I have been a high level athlete for a long time; swimming internationally as a teenager and playing semi professional basketball for 9 years in my twenties. I started work (physiologist and S&C coach) and doing my PhD with GB Taekwondo 5 years ago and through that decided I would try out martial arts. I first started with kickboxing at an MMA gym in Manchester and loved it. But I didn’t enjoy the sparring as I hated getting hit in the face! The coaches there suggested I try BJJ which I eventually did but I it took me a long time to get to grips with it; grappling was very strange and uncomfortable to me at first. When I moved down to London I lived around the corner from Fightzone Gym and decided to give BJJ a proper go. I competed at Euros in January of this year, my 4th ever competition, and managed to get gold and promoted to blue belt on the stadium; this was a very proud moment for me! I am loving being back training as a blue belt and looking forward to hopefully competing at Worlds this summer!
What is joint training and why is it important?
Joint training is the act of training the fundamental motion of your joints (all of the ways your joints should move). It includes expanding the range of motion (traditionally known as flexibility) and increasing the strength and control of that range of motion. A lot of people, especially in martial arts, desire an increase in flexibility to make them better at their sport but flexibility is only half of the battle. Being flexible only means you have good range of motion but does not mean you are strong in that range of motion or that you can control it. This is a problem because if you are not strong in those ranges of motion you cannot use it actively and even more problematic, you are more susceptible to injury in those ranges because there is no ability to produce or resist force there. So joint training aims to ensure that our joints have the ability to move in all necessary directions and then aims to make our joints as strong as is possible in those movements.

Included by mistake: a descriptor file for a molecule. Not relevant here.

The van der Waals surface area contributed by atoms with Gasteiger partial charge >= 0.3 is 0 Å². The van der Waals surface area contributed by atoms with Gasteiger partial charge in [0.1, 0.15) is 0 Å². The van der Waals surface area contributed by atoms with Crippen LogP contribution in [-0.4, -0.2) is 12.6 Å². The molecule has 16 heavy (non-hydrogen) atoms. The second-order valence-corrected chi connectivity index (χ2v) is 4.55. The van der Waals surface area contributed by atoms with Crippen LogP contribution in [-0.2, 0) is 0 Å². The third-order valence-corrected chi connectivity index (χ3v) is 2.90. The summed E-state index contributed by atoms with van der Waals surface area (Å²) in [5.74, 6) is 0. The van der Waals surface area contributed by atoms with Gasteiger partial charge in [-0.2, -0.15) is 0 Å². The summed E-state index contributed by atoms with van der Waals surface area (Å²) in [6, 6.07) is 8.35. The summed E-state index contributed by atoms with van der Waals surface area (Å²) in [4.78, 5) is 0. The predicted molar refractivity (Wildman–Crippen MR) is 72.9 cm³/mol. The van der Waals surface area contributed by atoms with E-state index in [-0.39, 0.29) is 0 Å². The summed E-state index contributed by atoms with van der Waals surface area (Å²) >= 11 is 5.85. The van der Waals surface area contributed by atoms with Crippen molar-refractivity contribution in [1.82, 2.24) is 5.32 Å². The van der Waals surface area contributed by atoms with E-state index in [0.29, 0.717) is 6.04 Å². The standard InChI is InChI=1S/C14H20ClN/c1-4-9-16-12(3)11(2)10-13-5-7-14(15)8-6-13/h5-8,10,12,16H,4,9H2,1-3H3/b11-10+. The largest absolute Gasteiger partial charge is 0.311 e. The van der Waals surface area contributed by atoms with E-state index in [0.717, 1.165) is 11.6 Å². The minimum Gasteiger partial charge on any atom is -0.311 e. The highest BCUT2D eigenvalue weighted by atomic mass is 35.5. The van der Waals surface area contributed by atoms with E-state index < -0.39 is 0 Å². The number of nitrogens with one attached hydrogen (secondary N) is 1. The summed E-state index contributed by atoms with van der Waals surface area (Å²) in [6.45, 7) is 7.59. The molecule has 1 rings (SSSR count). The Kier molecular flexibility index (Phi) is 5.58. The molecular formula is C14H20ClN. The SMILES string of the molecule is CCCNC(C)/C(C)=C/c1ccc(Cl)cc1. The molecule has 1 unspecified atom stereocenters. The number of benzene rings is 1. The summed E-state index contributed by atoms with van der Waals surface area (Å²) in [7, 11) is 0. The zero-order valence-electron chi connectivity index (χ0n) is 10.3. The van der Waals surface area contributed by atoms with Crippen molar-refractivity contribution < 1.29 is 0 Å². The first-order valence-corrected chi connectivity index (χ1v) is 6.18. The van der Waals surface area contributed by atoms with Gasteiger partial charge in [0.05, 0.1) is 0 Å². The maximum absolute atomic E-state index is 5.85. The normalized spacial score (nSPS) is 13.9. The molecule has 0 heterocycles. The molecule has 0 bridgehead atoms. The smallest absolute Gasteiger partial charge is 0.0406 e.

Joint training uses all the same ideas and scientific concepts as strength training but it focuses on maximising the ability of a joint to be able to move well by itself before interplaying with other joints. This helps to reduce compensation patterns and increase movement variability. For example, people who get back pain often rely on their back to do the work of their hips. This means that their back has to do a lot more work then it should. If we help these people to have hips that work as they are supposed to, then they have more options for movement and can take the load off their backs. As an added bonus, they tend to learn new movements more quickly and be better at them because they can better control their hips!
Who does joint training benefit?